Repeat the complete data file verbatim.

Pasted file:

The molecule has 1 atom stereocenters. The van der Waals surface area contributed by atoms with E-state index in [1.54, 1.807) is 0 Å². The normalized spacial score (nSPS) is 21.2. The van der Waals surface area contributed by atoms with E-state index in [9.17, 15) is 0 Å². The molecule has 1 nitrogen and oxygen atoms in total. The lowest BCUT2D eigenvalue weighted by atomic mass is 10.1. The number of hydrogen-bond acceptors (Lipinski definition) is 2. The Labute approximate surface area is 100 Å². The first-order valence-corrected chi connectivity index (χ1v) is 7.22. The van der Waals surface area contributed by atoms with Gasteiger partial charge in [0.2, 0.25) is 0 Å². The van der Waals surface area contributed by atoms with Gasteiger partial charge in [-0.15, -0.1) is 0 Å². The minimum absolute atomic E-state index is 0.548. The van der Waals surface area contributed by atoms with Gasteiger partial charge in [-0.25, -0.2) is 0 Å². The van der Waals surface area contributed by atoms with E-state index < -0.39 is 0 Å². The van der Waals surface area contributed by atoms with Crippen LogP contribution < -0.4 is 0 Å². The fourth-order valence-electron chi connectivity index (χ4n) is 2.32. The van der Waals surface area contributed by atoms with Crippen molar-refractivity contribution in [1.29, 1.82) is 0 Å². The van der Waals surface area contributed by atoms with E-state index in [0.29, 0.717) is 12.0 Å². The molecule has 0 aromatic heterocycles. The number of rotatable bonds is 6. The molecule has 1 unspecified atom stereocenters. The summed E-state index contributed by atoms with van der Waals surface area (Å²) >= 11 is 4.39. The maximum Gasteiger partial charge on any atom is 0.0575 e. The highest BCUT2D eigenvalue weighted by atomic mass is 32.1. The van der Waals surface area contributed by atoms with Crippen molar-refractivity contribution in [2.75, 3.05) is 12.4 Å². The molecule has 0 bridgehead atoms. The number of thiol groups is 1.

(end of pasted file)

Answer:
The molecule has 1 atom stereocenters. The van der Waals surface area contributed by atoms with E-state index in [1.54, 1.807) is 0 Å². The normalized spacial score (nSPS) is 21.2. The van der Waals surface area contributed by atoms with E-state index in [9.17, 15) is 0 Å². The molecule has 1 nitrogen and oxygen atoms in total. The lowest BCUT2D eigenvalue weighted by atomic mass is 10.1. The number of hydrogen-bond acceptors (Lipinski definition) is 2. The Labute approximate surface area is 100 Å². The first-order valence-corrected chi connectivity index (χ1v) is 7.22. The van der Waals surface area contributed by atoms with Gasteiger partial charge in [0.2, 0.25) is 0 Å². The van der Waals surface area contributed by atoms with Gasteiger partial charge in [-0.15, -0.1) is 0 Å². The minimum absolute atomic E-state index is 0.548. The van der Waals surface area contributed by atoms with Gasteiger partial charge in [-0.25, -0.2) is 0 Å². The van der Waals surface area contributed by atoms with E-state index < -0.39 is 0 Å². The van der Waals surface area contributed by atoms with Crippen LogP contribution < -0.4 is 0 Å². The fourth-order valence-electron chi connectivity index (χ4n) is 2.32. The van der Waals surface area contributed by atoms with Crippen molar-refractivity contribution in [1.29, 1.82) is 0 Å². The van der Waals surface area contributed by atoms with E-state index in [0.29, 0.717) is 12.0 Å². The molecule has 0 aromatic heterocycles. The number of rotatable bonds is 6. The molecule has 1 unspecified atom stereocenters. The summed E-state index contributed by atoms with van der Waals surface area (Å²) >= 11 is 4.39. The maximum Gasteiger partial charge on any atom is 0.0575 e. The highest BCUT2D eigenvalue weighted by atomic mass is 32.1. The van der Waals surface area contributed by atoms with Crippen molar-refractivity contribution in [2.75, 3.05) is 12.4 Å². The molecule has 0 bridgehead atoms. The number of thiol groups is 1.